Warm-up games do not matter on the day of action, says stand-in captain George Bailey, and Alistair Cook agrees.
Champions Trophy: England and Australia not deterred by the past
England are firm favourites to win today's game against Australia even before a ball has been bowled, and it is not just because they are the hosts in their first Group B match of the tournament, at Birmingham.
Australia struggled in the two warm-up games in the build-up to the event, including an embarrassing collapse for just 65 runs against India.
The side are inexperienced and suffered a further setback when Michael Clarke, the injured captain, was ruled out for the game. His chronic back problems are a major concern for Australia, with the Ashes series to follow.
With just three matches under his belt as captain in a 21-game career, George Bailey will stand in for Clarke, but he is not fussing over the problems at hand.
"It's not an ideal preparation, to get bowled out for 65," Bailey conceded. "But we'll start on zero tomorrow, and they'll start on zero tomorrow.
"How [England] prepare or how they take that is completely up to them."
Ashley Giles, the England coach, insisted on Thursday that he and his team would not be laughing at Australia's expense, but Bailey reiterated: "They can if they want. … I'm not really fussed.
"But what a great opportunity for us to prove a lot of people wrong. What a way to galvanise a side.
"People will have their opinions, and that's fine. Everyone's entitled to them, and a lot of them are probably well-thought-out opinions, but at the end of the day it's how you perform in the games.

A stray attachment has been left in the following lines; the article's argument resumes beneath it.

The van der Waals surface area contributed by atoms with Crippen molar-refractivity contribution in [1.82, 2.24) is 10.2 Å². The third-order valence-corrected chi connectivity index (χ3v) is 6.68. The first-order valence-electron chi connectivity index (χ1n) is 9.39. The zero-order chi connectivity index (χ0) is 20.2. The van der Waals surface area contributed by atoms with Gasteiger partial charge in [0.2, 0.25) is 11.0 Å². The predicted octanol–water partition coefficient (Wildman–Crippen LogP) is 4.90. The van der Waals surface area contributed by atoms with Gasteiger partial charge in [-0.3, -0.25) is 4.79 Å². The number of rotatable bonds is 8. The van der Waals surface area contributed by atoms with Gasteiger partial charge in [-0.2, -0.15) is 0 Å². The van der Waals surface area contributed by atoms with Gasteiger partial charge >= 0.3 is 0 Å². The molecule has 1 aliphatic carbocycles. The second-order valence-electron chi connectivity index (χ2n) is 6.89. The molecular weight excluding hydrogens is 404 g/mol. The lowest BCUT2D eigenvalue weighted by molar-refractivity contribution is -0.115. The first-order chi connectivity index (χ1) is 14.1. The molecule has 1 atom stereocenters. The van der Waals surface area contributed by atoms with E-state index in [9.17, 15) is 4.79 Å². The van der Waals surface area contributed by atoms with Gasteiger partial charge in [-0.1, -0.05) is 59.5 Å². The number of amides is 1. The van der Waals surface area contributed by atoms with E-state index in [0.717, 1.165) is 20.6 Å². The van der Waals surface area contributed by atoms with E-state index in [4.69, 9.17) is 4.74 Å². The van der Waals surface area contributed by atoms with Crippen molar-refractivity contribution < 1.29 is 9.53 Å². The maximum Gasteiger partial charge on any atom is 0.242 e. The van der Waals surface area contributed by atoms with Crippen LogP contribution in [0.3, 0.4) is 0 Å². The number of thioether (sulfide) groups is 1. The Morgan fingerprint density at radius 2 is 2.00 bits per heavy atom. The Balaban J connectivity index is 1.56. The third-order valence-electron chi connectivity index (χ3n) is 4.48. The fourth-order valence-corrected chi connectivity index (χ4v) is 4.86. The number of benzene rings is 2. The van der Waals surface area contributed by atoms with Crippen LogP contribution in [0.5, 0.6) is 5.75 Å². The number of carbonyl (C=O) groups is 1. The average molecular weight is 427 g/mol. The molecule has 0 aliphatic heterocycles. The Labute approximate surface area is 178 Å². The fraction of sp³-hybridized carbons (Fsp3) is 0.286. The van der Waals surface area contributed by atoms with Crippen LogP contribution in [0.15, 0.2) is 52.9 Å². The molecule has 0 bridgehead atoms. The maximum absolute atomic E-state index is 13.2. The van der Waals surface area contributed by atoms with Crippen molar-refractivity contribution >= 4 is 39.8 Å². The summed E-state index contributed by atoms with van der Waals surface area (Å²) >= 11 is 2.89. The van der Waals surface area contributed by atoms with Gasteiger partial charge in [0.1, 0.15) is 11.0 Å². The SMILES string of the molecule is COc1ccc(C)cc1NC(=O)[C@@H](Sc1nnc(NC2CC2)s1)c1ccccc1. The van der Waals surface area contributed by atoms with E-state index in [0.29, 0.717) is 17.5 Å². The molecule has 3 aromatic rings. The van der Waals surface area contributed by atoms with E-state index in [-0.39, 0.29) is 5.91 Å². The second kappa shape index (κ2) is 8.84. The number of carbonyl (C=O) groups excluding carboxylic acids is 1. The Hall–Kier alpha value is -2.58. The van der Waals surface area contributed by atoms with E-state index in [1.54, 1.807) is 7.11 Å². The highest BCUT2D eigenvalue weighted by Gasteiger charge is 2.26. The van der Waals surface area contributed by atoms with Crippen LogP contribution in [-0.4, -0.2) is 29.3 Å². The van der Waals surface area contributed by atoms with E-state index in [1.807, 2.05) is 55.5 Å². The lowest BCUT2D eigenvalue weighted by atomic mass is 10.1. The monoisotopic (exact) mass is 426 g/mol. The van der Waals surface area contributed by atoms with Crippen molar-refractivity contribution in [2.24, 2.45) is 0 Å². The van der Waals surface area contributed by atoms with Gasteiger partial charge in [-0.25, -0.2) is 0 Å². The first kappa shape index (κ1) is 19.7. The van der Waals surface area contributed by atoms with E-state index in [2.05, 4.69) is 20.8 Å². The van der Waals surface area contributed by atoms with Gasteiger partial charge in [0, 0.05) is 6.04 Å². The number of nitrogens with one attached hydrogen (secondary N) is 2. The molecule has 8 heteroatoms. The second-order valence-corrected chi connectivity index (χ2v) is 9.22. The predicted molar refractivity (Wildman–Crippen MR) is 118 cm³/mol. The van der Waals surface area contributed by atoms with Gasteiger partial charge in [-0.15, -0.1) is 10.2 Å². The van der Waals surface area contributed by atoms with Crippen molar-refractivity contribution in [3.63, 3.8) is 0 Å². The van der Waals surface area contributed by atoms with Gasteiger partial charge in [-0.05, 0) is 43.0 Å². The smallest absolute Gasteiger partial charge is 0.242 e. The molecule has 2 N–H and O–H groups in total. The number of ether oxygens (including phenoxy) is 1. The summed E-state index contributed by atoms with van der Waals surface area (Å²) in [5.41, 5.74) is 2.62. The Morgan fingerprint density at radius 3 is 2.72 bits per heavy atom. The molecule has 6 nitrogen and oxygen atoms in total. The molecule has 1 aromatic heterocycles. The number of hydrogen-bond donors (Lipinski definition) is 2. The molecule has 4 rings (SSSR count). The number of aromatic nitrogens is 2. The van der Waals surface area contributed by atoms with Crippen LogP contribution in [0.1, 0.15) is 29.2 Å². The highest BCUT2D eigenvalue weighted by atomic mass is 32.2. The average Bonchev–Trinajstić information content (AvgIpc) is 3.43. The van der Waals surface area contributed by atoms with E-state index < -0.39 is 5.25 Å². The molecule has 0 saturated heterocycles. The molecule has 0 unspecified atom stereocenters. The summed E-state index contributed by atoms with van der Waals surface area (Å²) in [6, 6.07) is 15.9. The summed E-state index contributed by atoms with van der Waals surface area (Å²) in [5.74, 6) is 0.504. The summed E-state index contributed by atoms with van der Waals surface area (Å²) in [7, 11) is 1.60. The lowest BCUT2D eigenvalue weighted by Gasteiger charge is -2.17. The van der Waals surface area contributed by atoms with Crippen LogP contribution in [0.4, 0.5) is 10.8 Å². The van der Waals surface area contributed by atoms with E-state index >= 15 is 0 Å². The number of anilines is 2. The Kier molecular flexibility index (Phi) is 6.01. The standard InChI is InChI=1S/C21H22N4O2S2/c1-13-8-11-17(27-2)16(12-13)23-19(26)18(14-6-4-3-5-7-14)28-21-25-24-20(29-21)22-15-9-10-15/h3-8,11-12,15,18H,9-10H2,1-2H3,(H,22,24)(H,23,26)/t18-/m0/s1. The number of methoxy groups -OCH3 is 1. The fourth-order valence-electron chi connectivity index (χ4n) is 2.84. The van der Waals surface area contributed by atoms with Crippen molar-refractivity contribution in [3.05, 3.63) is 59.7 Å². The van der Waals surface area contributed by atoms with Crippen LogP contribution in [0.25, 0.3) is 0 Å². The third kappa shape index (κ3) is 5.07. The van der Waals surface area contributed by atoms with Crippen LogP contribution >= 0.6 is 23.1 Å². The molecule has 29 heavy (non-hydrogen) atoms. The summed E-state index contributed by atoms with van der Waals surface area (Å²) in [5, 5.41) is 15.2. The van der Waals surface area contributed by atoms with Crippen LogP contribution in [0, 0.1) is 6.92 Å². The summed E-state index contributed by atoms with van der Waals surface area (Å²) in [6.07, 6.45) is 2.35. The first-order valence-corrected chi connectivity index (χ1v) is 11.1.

"You can't completely disregard the 65, because you never want to have that in a practice game - in any game.
"We're hoping that certainly doesn't happen tomorrow."
His counterpart, Alistair Cook, also said he did not want to read too much into warm-up games, though he conceded Clarke's loss was a big one. "They have got a good squad and obviously some fine replacements, so I don't think it's not all doom and gloom for them, but losing your captain is tough," Cook said.
On his own captaincy, Bailey said: "I'm not under any more pressure than any other captain.
"First and foremost, my role is to score runs in that middle order for us. If I can do that, our players have played enough cricket to know the basics of the game.
"I'm not going to do anything as a captain that's going to revolutionise the game. It's all their skills. … I'm just in charge of hoping the coin lands the right way, really.
"Our best is still as good as anyone else in the world. If we play our best cricket, I've got no doubt we can win the tournament - and we probably will win the tournament. But if we don't play our best - and that's been the issue - the gap between our best and our worst performances has probably grown."
Australia may take solace from the fact that England's winning streak of eight games at home was interrupted by New Zealand, who clinched a three-game series 2-1 in the past two weeks. "In the ideal world, we'd have beaten New Zealand in that series," Cook said.
"That would have been ideal preparations, so we haven't been quite on the money that way.
"We haven't been too far off playing close to our potential, but we've let ourselves down in certain areas. So that is a challenge for training today and then tomorrow as well. We need to be playing close to our potential to beat Australia."
England have yet to win a major one-day championship, and this will be the last staging of the Champions Trophy.
Cook's form has been of concern in the format. He did not convert his starts against New Zealand, and was out for naught in the third one-day game.
Jonathan Trott, who scored a century in the second, along with Jos Buttler, Ian Bell and Eoin Morgan are in good touch, though, as the middle order and a good bowling attack augurs well for England.
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